The situation with BBC iPlayer is less sunny: it would not work with Avast VPN and you’ll see the standard ‘not available in your location’ message.
How Much does Avast SecureLine Cost?
You might have noticed in the Features section of our review that with Avast VPN the starting price is $2.99 per month which is pretty low. This is not a reason to rejoice, unfortunately, as that is the monthly price for VPN protection of a single mobile device. You can pay $19.99 for 1 year upfront, which means the monthly fee would drop to $1.67.
And still, most users need a VPN to protect their PCs or better all their devices. For this reason, most VPNs offer cross-platform packages with the only limitation being the number of devices that can be connected automatically, but not the OS.
Avast Securiline does have a multi-device plan, which allows for 5 simultaneous connections. An annual subscription will cost you $79.99, which translates into $6.66 which is well above the market average especially if we consider the limited set of features Avast VPN offers.
Avast SecureLine multi-device subscription for 2 years will not let you save up as well, as the plan will cost you $149.99 ($6.24/mo).
Avast Securiline offers separate subscriptions for PCs and Macs, but they are even less budget-friendly than the multi-device package.
- 1 PC/Mac for 1 year – $59.99 ($4.99)
- 1 PC/Mac for 2 years – $109.99 ($4.58)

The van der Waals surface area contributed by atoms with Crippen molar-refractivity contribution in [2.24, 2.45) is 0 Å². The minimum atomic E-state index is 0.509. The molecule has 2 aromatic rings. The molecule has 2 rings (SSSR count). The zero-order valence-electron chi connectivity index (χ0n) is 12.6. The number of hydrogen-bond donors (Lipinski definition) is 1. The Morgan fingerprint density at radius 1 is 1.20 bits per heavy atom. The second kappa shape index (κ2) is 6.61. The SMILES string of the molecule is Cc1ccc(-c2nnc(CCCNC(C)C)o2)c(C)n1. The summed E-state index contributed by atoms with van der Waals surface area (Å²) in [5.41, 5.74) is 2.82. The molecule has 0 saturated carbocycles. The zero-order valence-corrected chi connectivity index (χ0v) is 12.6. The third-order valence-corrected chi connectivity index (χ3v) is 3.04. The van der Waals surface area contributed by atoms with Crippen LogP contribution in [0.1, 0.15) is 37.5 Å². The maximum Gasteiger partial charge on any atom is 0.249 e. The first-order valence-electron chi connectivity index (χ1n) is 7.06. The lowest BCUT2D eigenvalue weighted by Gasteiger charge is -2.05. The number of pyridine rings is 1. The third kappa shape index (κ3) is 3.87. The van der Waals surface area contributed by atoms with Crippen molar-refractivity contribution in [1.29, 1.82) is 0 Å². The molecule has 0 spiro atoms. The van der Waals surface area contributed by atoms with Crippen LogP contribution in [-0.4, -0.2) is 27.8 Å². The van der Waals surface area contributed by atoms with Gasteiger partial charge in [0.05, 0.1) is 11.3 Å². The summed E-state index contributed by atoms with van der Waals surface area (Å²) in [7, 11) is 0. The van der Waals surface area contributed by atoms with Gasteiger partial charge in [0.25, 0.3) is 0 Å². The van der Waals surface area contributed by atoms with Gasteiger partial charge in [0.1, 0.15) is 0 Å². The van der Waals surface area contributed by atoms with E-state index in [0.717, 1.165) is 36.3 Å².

- 1 PC/Mac for 3 years- $159.99 ($4.44)
There are also options for three, five and ten Windows-based computers, which again are no good deals.
The good news is there’s a 7-day free trial for you to test the service. Moreover, once you purchase the subscription you have 30 more days to get your money back if you are not satisfied. The catch here is that you will not get a refund if you’ve used more than 10GB of bandwidth or connected to Avast SecureLine more than 100 times.
Avast offers decent customer service with requests handled via e-mail or phone. You can submit a ticket, but don’t expect to get a swift answer, as the provider claims to normally answer users’ queries within 2 business days. Urgent problems can be addressed to phone support that is available 24/7. There is no live chat though, which is disappointing.
Alternatively, you can post your query on Avast forum, and chances are one of the community members will help you. If not, you can expect Avast representative to join the discussion and help you find the solution. The FAQ section may also be of help with some basic questions.
Do We Recommend Avast SecureLine VPN?
Avast Secureline is easy-to-use, quite reliable and demonstrates above average performance. And still, lack of advanced features and security musts such as kill switch, limited torrenting and streaming capabilities along with some logging issues do not let us call it a good value for money.
It may be a good choice for users who only need to protect a single mobile device. Users who get the service for free with the top tier of Avast antivirus suite should not look any further as well – as a free add-on Avast does well. Meanwhile, if you need a VPN for multiple devices to use it not just for sage browsing and accessing blocked websites, but also for torrenting and streaming, there are better offers in the market.